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LIGHTYEAR. Angus MacLane, director; story, with Matthew Aldrich. Jason Headley, script. Tim Evatt, production design.[1] USA: Pixar Animation Studios, Pixar, Walt Disney Pictures (production) / Walt Disney Studios Motion Pictures (distribution US, UK, and most of Earth), 2022.[2][3]

A Pixar animation, suitable for children and for scholars interested in a number of motifs (or tropes) with allusions to earlier films as a kind of visual citation for the borrowing.[4]

Note images in this fairly serious Buzz Lightyear space opera about space rangers in a spaceship (that is compared to a gigantic — and necessarily technological — turnip) initially engaged in space travel, and frequent shots of people in space suits[5] and other enclosing protections from environments that can kill.

• Hypersleep in «coffin» such as in 2001: A SPACE ODYSSEY (film) and the ALIEN (film) series (and upright, as in the premise for the TV show Futurama). 
• Space suits on the borderline of fighting suits (cf. and contrast Robert Heinlein's Starship Troopers but not the film, and Joe Haldeman's The Forever War); see in The Mechanical God: Machines in Science FictionLeonard Heldreth's "In Search of the Ultimate Weapon: The Fighting Machine in Science Fiction Novels and Films."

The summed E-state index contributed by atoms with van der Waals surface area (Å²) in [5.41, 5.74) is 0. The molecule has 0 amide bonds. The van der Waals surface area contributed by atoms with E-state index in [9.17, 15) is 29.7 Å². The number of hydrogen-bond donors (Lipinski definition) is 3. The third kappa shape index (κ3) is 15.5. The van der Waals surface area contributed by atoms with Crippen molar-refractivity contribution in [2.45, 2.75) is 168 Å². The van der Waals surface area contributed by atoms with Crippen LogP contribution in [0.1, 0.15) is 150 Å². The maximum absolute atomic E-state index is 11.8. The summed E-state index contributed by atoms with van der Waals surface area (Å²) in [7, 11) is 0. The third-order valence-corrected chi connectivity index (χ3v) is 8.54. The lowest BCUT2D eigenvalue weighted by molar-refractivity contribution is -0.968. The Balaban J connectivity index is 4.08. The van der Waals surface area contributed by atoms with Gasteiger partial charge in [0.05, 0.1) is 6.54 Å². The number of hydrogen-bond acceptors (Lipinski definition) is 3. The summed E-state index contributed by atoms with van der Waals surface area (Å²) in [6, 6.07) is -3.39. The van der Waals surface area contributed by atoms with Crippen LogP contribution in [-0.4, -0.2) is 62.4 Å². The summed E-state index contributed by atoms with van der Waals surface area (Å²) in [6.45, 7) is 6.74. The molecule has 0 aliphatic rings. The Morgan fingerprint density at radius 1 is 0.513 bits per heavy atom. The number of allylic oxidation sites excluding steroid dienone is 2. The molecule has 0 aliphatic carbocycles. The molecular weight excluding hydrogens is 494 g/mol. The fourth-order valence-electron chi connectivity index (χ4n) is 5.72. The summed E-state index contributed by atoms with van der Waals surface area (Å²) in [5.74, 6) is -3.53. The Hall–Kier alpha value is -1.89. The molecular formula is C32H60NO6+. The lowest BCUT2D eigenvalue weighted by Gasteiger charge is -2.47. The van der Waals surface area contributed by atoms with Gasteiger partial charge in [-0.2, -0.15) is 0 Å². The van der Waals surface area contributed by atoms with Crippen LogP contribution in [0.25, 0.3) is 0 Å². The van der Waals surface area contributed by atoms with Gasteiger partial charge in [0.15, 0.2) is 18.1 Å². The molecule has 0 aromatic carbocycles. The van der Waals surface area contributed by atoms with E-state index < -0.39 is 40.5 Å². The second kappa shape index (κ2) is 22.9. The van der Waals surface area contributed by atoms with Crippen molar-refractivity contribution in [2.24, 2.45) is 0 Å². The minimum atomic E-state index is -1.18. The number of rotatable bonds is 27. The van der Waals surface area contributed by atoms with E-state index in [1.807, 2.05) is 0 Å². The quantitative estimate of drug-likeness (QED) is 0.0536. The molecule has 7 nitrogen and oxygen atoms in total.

• At the extreme end of a continuum starting with space suits and moving into fighting suit: military robots, some with only minimal heads. Also note a fighting suit that appears to be a robot, with demonic suggestions and just possibly a visual allusion to one or more of the high-born Teutonic knights in Sergei Eisenstein's ALEXANDER NEVSKY, and/or DisneyCorp's own THE BLACK HOLE (film).
• One set of threatening aliens are arthropodal, for their images along with the suited humans and robots, see Thomas Dunn and Richard D. Erlich on "The Ovion/Cylon Alliance." 


• A robot cat ("Sox") as a therapy animal, but with skills up there with those of R2D2 in the STAR WARS series, but add that this AI cat can speak English. And the cat can, perhaps, keep Buzz in line.[6]
• An advanced autopilot, IVAN or I.V.A.N., that can get problematic.[7] Cf. and contrast HAL in 2001: A SPACE ODYSSEY film and novel.
• Perhaps a pentagon or two and other polygons, but definitely a number of hexagons.[8]

RDE, finishing, 20Jun22